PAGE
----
Tag Archives: Kit Camisole

Kit Kit Kit Kit Kit

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Sorry. I’m a little excited. On Sunday, I finished Kit and this morning it is finally dry and that means it is finished! Honestly, it wasn’t a difficult knit or even particularly big, but I am feeling triumphant! Also, I love it.

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I don’t have any finished shots of me wearing it (L and I have not had many daylight hours together in the last couple of days), but oh well. I thought about waiting, but no, I’m too pleased. Because of my tighter (firmer?) gauge, this is not the flowy, beachy tank that you might expect based on the pattern pictures; instead, it’s a more fitted top, knit at just about zero ease. I really like this version, and I’m actually seriously considering casting on for another one, but going up two needle sizes so I’ll get a slightly different look. As I said, I love it.

Kit8

Generally speaking, though, the things I love in the finished garment were not really things I loved in the knitting of the garment. The half-linen stitch border, which I could actually consider making a half inch wider in a second version? I hated knitting it. It was so, so slow. (Although, to my great surprise and delight, knitting it flat was a total pleasure, and looks nicer too, so go figure.) I was also totally dismayed to realize that after finishing the straps and sewing them down there was more finishing to do. I actually thought about not doing it, but then, well, it looks so nice and polished.

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Details
Pattern: Kit Camisole by Bristol Ivy
Yarn: Louet Euroflax Sportweight in Golden Rod
Needle: 3 mm
Mods: The main mod was my gauge, which as substantially tighter than the pattern’s. To accommodate that, I changed the following:

  • I did fewer decreases. I decreased four times total, basically following the pattern for those four and then just stopping (rather than spreading them out over the course of the whole piece). (I should note that this threw off the stitch count in terms of restarting the half-linen stitch pattern at the top of the back, so while the pattern worked for me, that means it won’t work for you if you follow it. Cassy talked to the designer and it’s being fixed.)
  • Because I had more stitches at the top of the back than the pattern said I should have, I had to rework the number of stitches to bind off for the back. To do that, I just counted all my stitches (269) and divided by two, allocating 134 for the front and 135 for the back. From the 135, I subtracted 21 (the stitches in the centre panel) and the divided that number in half so I’d know how many stitches needed to be on each side of the panel to keep it centred. The end result just meant moving my beginning of round marker back one stitch (adding two stitches to the front).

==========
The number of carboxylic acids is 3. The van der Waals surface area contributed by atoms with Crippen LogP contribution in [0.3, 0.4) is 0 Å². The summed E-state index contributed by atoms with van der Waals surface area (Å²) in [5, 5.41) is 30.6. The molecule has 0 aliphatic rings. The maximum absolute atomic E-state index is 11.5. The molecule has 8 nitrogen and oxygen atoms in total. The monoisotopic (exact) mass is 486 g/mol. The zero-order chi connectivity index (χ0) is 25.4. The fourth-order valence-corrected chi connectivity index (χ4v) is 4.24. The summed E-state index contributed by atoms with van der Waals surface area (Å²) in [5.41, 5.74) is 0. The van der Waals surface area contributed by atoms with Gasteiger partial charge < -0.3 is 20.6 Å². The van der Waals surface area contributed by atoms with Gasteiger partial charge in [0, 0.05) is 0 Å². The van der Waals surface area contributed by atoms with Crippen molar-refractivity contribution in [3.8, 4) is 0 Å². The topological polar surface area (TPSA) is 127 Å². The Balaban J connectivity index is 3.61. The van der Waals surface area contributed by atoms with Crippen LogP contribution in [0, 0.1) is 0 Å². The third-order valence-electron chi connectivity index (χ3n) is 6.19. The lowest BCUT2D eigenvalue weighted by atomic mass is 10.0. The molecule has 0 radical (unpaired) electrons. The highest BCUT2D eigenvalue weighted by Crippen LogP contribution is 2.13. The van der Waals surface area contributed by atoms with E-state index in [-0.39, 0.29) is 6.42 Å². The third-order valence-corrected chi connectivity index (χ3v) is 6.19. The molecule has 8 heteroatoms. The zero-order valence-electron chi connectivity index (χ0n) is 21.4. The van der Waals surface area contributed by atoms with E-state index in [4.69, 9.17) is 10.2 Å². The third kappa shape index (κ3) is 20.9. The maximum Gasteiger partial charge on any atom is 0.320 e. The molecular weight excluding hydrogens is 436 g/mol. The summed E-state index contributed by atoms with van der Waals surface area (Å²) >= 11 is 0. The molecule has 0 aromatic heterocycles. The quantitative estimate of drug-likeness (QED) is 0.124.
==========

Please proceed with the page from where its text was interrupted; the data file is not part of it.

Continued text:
•  I did an extra set of decreases on the front for two reasons: 1. My gauge opened up a lot once I started knitting flat, and 2. I had two more stitches because I did fewer decreases on the back.
  • I knit my straps on 13 stitches and made them 11 inches (rather than 9.5), and kind of wish I’d made them even slightly longer. The finishing looks really nice, but it snugs things up.

And there you go. I’m not sure I’ll cast on for a second one right this minute, but I’m already thinking about what colour to knit it in, which is definitely a sign. My Kit is ravelled here.

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Sticking with it

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I am normally way more about the process than the product when it comes to knitting, but man, I cannot wait until Kit is finished and I can wear it. The smooth dryness of linen is the perfect antidote to the crazy humidity and rain we’ve been getting (and don’t worry, L and I made it through Monday’s storm with just a few hours of no power and no flooding; we were definitely some of the lucky ones).

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Anyway, I buckled down on Kit over the weekend and have been knitting on it every spare minute I can find and slowly, slowly, I am starting to see the finish line. I’m a few rows from casting off for the back, which will just leave front and straps to knit. In my mind, that’s nothing and I’ll be wearing this by the end of the weekend. Reality may have something different in store for me, but I’m starting to feel that end-of-project buzz, so lets not dampen that.

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Restless, restless

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I don’t know if it’s the weather, work, or what, but I just cannot seem to settle on anything these days. I love all the projects on my needles, but for some reason don’t really feel like knitting on any of them. I’m restless. It hits me every year around this time, so maybe it’s a hold-over from my (long ago) days in elementary school, when the beginning of July meant the beginning of freedom and now means, well, nothing (not true: July 1 is Canada Day and that means quite a lot, but you know what I mean).

Clockwise from top left: Dragonfly yarns Dragon Sock in Mushroom Hunting B-Side and Djinni Sock in Admiral Benbow; Tosh Sock in Celadon and Cousteau; and Malabrigo Sock in Lettuce.

Clockwise from top left: Dragonfly yarns Dragon Sock in Mushroom Hunting B-Side and Djinni Sock in Admiral Benbow; Tosh Sock in Celadon and Cousteau; and Malabrigo Sock in Lettuce. These are not all destined to become garments for me.

Sigh. The thing about being restless with my knitting is that even when I don’t want to work on what’s right in front of me, I still want to knit, so I go on Ravelry and read blogs and get all revved up and buy yarn. Being restless can be expensive, is what I’m saying.

It’s that Cousteau that’s calling my name (it wants to be a shawl and it wants it now!). It’s saying that I finished that little dress and finishing means getting to cast on something new, but I’m going to ignore its siren song and plow ahead with Kit. I’m about a third of the way through the body and it’s the perfect weather to wear it and, truth be told, the mindless knitting of the body suits my mood.